New 2015 Ford F-150 Rolls Off Assembly Line, Still No Official MPG?

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Yesterday, the first new 2015 Ford F-150 rolled off the assembly line to much hoopla and fan fare. Ford claims Aluminum is the future of trucks and the ride quality is vastly improved. Absent from yesterday’s fanfare was an announcement about MPG. What is the hold up?

New 2015 Ford F-150 Rolls Off Assembly Line, Still No Official MPG?

The first 2015 Ford F-150s are rolling off the assembly. We know a lot about the truck except MPG. Shouldn’t we know by now?

For months Ford has claimed the lack of an official MPG is due to the way testing is done with the EPA. This may have been the case during the summer, but now it seems more like there should have been plenty of time to get this done. For example, when the new Toyota Tundra was revealed in February, we had fuel economy numbers by summer’s end. The new F-150 was unveiled in January, there have been national and regional press events, and some outlets have already gotten press loans. Now, we are weeks (not months) away from the truck hitting dealer lots and all Ford will say is the truck gets 20 percent better fuel economy.

Speaking of outlets getting press loans, Motor Trend was one of those outlets. Tired of waiting for an official MPG, they put the truck and the much talked about 2.7L through their own testing. They found the real-world fuel economy to be around 18 MPG. This MPG may be an improvement over previous models, yet when you look at the entire competitive market, it is simply an EPIC failure.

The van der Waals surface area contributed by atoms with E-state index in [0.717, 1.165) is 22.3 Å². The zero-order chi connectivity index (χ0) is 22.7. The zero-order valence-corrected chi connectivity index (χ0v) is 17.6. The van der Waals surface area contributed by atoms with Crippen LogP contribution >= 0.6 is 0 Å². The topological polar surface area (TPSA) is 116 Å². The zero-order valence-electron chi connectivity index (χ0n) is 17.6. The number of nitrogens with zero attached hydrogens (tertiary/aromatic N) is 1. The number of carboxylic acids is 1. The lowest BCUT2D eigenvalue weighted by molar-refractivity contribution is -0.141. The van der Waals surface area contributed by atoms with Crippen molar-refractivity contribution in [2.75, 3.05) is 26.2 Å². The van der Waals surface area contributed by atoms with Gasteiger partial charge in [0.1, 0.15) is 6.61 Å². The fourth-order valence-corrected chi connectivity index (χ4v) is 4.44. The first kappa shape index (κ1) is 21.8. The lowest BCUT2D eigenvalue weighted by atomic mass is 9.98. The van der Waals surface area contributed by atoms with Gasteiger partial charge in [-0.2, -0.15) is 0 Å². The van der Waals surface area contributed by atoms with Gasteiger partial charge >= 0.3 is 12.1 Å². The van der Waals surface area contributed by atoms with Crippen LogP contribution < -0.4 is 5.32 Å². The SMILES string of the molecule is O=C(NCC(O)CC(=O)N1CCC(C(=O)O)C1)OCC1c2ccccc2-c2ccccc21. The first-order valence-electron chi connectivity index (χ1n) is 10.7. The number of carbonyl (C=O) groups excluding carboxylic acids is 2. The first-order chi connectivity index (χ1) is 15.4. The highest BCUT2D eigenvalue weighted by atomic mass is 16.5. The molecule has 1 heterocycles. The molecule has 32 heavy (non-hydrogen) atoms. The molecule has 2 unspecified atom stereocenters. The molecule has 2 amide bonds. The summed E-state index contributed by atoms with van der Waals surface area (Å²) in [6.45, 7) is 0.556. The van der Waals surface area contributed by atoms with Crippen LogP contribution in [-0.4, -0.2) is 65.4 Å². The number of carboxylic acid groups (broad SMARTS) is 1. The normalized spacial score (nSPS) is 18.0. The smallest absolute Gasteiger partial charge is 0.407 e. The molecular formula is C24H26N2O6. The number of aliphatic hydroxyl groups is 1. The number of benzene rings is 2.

Officially, Motor Trend has the fuel economy at 16.6/21.5/18.5 city/highway/combined in their real MPG tests. This is better than a 2015 Chevrolet Silverado 1500 with the 5.3L at 13/19/15 mpg with slightly higher power figures. It falls short of the more expensive 2014 Ram 1500 EcoDiesel which scored 18.6/25.8/21.2 mpg.

Compounding the poor fuel economy issue is the truck is hundreds of pounds lighter than its’ predecessor (heck, we still don’t know exactly how much), yet only saves a few gallons of fuel a month over more powerful trucks that are less complex and (likely) more reliable.

Ford may be pulling back from the MPG talk. Consider that at yesterday’s press conference, Ford reps talked a lot about ride quality and the improved interior. This sounds like the old truck lingo on how to make trucks better. Not the new marketing push of better fuel economy.